Bmal1

Bmal1−/− knockout mice, similarly to C57BL/6J ClockΔ19 mutant mice, exhibited suppressed diurnal variations in glucose and triacylglycerols as well as abolished gluconeogenesis [103]. Liver-specific deletion of Bmal1 showed a direct effect of the liver clock on glucose metabolism, as exhibited by hypoglycaemia during fasting, exaggerated glucose clearance and loss of rhythmic expression of hepatic glucose regulatory genes [108]. Embryonic fibroblasts from Bmal1−/− knockout mice failed to differentiate into adipocytes. Loss of BMAL1 expression led to a significant decrease in adipogenesis and gene expression of several key adipogenic/lipogenic factors, such as PPARγ2, adipocyte fatty aP2 (acid-binding protein 2), SREBP-1a (sterol-regulatory-element-binding protein 1a) and FAS (fatty acid synthase). Furthermore, overexpression of BMAL1 in adipocytes increased lipid synthesis activity. These results indicate that BMAL1, a master regulator of circadian rhythm, also plays important roles in the regulation of adipose differentiation and lipogenesis in mature adipocytes [109].

Per2

Per2−/− mice exhibit no glucocorticoid rhythm even though the corticosterone response to hypoglycaemia is intact. In addition, the diurnal feeding rhythm is absent in Per2−/− mice. Although food consumption is similar during the light and dark periods on a high-fat diet, Per2−/− mice develop significant obesity [110]. In addition, mPer2−/− mice also exhibit increased bone density in mice [111]. As bone and adipose tissue share a common ontogeny, it is possible that these findings may also have implications for adipogenesis [112].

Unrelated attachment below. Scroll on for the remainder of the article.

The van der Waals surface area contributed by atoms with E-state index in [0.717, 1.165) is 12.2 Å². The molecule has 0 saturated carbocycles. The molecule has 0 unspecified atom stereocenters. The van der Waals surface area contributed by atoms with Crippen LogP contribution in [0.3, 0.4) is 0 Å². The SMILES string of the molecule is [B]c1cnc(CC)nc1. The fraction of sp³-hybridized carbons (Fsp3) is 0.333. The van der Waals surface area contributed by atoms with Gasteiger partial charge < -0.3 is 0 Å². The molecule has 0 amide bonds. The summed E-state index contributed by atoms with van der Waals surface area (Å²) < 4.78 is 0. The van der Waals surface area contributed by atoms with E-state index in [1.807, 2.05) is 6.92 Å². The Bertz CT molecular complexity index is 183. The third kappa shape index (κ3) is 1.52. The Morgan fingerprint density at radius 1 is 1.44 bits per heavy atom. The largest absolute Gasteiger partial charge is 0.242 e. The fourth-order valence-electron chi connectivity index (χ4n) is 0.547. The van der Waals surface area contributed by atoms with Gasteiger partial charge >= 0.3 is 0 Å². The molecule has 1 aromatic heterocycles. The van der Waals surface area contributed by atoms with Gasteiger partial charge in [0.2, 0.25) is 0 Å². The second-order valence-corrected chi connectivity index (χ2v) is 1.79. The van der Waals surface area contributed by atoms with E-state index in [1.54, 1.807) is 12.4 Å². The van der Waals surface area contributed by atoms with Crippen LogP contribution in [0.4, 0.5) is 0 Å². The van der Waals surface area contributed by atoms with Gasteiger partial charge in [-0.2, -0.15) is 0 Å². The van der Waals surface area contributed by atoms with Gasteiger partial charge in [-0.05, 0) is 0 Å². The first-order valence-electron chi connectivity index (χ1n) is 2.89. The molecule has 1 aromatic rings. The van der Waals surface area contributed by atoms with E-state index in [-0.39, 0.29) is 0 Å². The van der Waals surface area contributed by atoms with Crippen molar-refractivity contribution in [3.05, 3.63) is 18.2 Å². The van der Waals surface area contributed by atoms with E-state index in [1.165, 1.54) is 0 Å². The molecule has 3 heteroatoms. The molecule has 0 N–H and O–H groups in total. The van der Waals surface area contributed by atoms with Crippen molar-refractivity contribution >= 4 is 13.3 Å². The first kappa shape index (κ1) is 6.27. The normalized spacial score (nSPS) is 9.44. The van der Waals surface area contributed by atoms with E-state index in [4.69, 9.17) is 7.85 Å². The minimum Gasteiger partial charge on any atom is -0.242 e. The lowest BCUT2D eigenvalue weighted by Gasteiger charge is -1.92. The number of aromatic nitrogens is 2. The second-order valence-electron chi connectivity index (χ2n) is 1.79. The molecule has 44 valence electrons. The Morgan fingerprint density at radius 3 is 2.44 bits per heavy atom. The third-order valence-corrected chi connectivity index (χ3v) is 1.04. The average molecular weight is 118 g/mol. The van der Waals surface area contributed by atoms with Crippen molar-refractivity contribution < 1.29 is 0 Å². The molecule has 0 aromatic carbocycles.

Analyses of other clock gene mutants will help to understand better the mechanism by which the circadian clock controls metabolism.

CONCLUSIONS

The prominent influence of the circadian clock on human physiology is demonstrated by the temporal and pronounced activity of a plethora of systems, such as sleep–wake cycles, feeding behaviour, metabolism and physiological and endocrine activity. Disrupted circadian rhythms might lead to attenuated feeding rhythms, disrupted metabolism and obesity. Disruptions of rhythms together with genetic background increase the risk to develop these health complications. Findings in murine models show the strong link between genetic background and circadian rhythm disruption in determining the severity of metabolic disorders. However, further study is required in order to fully understand the intricate relationships between the circadian clock and metabolism. This understanding may lead to the resetting of the circadian clock leading, in turn, to better functionality of physiological systems, prevention of metabolic disorders and promotion of well-being.

Abbreviations

     
  • AMPK

    AMP-activated protein kinase

  •  
  • ARC

    arcuate nucleus

  •  
  • BMAL1

    brain and muscle Arnt-like protein-1

  •  
  • CLOCK

    circadian locomotor output cycles kaput

  •  
  • CKIϵ

    casein kinase Iϵ

  •  
  • CRY

    CRYPTOCHROME

  •  
  • NAMPT

    nicotinamide phosphoribosyltransferase

  •  
  • NEFA

    non-esterified ‘free’ fatty acid

  •  
  • PPAR

    peroxisome-proliferator-activated receptor

  •  
  • PER

    PERIOD

  •  
  • PGC-1α

    PPARγ co-activator 1α

  •  
  • REV-ERBα

    reverse erythroblastosis virus α

  •  
  • ROR

    retinoic acid receptor-related orphan receptor

  •  
  • RORE

    ROR response element

  •  
  • SCN

    suprachiasmatic nuclei

  •  
  • SIRT1

    sirtuin 1

  •  
  • vmARC

    ventromedial ARC